One doctor says, “Gender dysphoria should be treated with psychotherapy, not surgery.”

According to Dr Paul McHugh, a highly acclaimed psychiatrist with more than forty years of experience*, “Gender dysphoria should be treated with psychotherapy, not surgery.”

In a paper published by The Public Discourse: A Journal of the Witherspoon Institute in 2015, Dr McHugh wrote, “The idea that one’s sex is a feeling, not a fact, has permeated our culture and is leaving casualties in its wake.”

He refers to the fact John Hopkins stopped doing transgender surgeries in the mid 1970’s because the results did not aid the patient’s dysphoria. He also cites a study from Sweden that found, “ten to fifteen years after surgical reassignment, the suicide rate of those who had undergone sex-reassignment surgery rose to twenty times that of comparable peers.”

McHugh is concerned that the current political atmosphere means therapists are unwilling to assist gender dysphoric patients in resolving their conflicts, instead sending them to ‘gender counselors’ who encourage them in their sexual misassumptions.”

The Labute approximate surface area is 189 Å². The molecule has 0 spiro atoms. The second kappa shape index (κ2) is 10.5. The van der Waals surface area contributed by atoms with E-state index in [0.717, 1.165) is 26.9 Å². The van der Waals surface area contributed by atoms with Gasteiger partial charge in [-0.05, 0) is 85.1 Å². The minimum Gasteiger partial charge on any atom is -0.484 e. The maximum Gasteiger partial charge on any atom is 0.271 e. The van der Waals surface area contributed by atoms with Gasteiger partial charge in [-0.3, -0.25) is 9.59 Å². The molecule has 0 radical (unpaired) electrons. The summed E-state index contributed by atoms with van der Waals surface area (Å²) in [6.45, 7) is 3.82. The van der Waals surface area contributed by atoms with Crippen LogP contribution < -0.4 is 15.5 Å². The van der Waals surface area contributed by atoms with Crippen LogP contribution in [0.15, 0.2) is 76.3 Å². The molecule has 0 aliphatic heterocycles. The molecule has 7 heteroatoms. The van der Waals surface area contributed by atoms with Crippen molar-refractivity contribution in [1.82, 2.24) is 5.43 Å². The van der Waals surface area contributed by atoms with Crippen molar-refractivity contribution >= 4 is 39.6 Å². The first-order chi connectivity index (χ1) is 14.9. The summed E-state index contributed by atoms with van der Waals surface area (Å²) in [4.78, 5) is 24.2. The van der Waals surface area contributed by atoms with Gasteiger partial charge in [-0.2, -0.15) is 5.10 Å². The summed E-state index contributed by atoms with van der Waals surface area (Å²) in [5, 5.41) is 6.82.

McHugh is of the firm view that “Transgendered men do not become women, nor do transgendered women become men. All become feminized men or masculinized women, counterfeits or impersonators of the sex with which they ‘identify’.”

“In fact, gender dysphoria—the official psychiatric term for feeling oneself to be of the opposite sex—belongs in the family of similarly disordered assumptions about the body, such as anorexia nervosa and body dysmorphic disorder. Its treatment should not be directed at the body as with surgery and hormones any more than one treats obesity-fearing anorexic patients with liposuction.”

Binary spokeswoman Kirralie Smith was encouraged to read McHugh’s work.

“This specialist has treated many gender dysphoric people over the years. He has concluded, via evidence-based studies and his own experience, that treating the body for an issue of the mind is not best practice.”

“We are seeing an alarming rise of medical interventions in gender dysphoric children and teens. Some of these treatments are permanent and irreversible. Activists have successfully hijacked the debate but it is imperative that we as a community insist on sticking to the biological, scientific realities. Our kids’ lives depend on it”



*Paul McHugh, MD, is University Distinguished Service Professor of Psychiatry at Johns Hopkins Medical School and the former psychiatrist in chief at Johns Hopkins Hospital. He is the author of The Mind Has Mountains: Reflections on Society and Psychiatry.